Imposter Syndrome 🫣

The first time I encountered the term “imposter syndrome” was when I became a Royal Literary Fund Fellow. As I started in the role, I wondered whether there had been some kind of mistake. Over the decades I’d taught myself to write. This was through a combination of writing a lot, reading a lot, and good old application: those hours spent in the library learning punctuation might just have paid off after all.

My sense of being an imposter was underpinned by the fact that I didn’t go to university myself – yet there I was, about to impart words of wisdom to aid anxious students seeking to improve their writing. When I told my mentor how I felt, she told me she’d harboured exactly the same feelings. That was a few years ago, but I now seem to come across the phrase “imposter syndrome” almost daily. Just about everybody, it seems, is an imposter.

The dictionary on my computer defines the word thus:

impostor | ɪmˈpɒstə | (also imposter)
noun
a person who pretends to be someone else in order to deceive others, especially for fraudulent gain…

The suggestion that we’re all pretending to be someone else begs the question, who is anyone really? And if we’re always being someone else, when are we ourselves? Do we even know who we are?

The king’s new clothes

The reality is that we’re not one person – we’re any number of people. Throughout every day we shift from one personality to another, depending on circumstances. We censor ourselves. Change the language we use. Tailor our non-verbal signals to be appropriate for the company, context and message.

In any given circumstance, there are things we can and can’t say; things we don’t want to say; choices we make about the story we’re telling about our life and who we are. We’re so used to being told stories that when we tell them to ourselves they’re easy to believe. After all, we’re not going to tell ourselves an untruth, are we.

Are we?

The problem is that “stories” – the kind we’re used to in novels, TV programmes and film, etc. – are created. They’re shaped to fit a narrative arc, controlled, tidied up, written to a formula and edited. But our stories have to fit into messy and unpredictable lives. And regardless of accuracy, they become self-perpetuating.

The person who’s been told since childhood that she’s “a bit scatty”, “paints a pretty picture but doesn’t get to the point”, or “isn’t that bright” is likely to believe this story, and retell it to others as she grows older. The person with untidy handwriting who’s been told he’s not very good at expressing himself is likely to believe that, regardless of how true it is, and even though these obstacles are surmountable.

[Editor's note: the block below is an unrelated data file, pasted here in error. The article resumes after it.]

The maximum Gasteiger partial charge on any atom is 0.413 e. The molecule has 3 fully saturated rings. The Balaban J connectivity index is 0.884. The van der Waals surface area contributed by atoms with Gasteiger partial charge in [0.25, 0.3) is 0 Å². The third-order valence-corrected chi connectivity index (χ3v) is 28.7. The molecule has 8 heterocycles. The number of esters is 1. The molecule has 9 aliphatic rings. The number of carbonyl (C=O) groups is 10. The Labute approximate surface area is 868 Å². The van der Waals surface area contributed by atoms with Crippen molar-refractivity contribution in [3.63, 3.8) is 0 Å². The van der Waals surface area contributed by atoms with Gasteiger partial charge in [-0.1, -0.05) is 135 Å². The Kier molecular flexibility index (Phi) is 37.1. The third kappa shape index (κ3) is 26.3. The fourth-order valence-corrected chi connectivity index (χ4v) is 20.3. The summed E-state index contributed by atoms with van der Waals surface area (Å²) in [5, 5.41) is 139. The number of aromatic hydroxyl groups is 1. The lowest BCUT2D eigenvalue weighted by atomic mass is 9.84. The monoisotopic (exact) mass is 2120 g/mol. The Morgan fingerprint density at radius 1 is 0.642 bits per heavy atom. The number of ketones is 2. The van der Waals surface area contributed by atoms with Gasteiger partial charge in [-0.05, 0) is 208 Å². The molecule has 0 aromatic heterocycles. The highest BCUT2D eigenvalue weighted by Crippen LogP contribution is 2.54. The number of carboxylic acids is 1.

Unlearning stories is difficult. They tend to originate from trusted sources, and are reinforced by repetition. They become familiar tales of identity. They embroider the fabric of our lives, and give us a comfortable pigeonhole to settle into.

As our experience increases, so does the number of identities we’re able to adopt. And here’s where things can get tricky. Perhaps this continuous, imperceptible shifting that seems necessary to get through life is what’s at the heart of imposter syndrome: when it comes to the crunch and we’re confronted by an entirely new situation that’s outside anything we’ve experienced before, our suspension of disbelief collapses.

Lacking a narrative that fits, the illusion suddenly becomes apparent, and we feel like a fake. To change is to step outside the comfort zone, which increases uncertainty and raises the prospect of the thing we fear most: failure.

Keeping things the same gives us a sense of safety and control, when in reality we don’t control much of anything. All we can really do is point the ship in the right direction and hope for the best.

But any story can be altered, edited, rewritten. Changing our stories can turn a negative to a positive, rewrite the narrative arc, set our ship on a new course if that’s what we want. That isn’t something we tend to do, because not changing things is the much easier option. Rewriting is as difficult as unlearning, but both get easier with practise. So, while rewriting to change things isn’t easy or quick, it is possible.

To get going, just start by making a list. Then expand upon the points you feel drawn towards; don’t think, just feel and write. A minor alteration now could set you on course for an entirely new destination.


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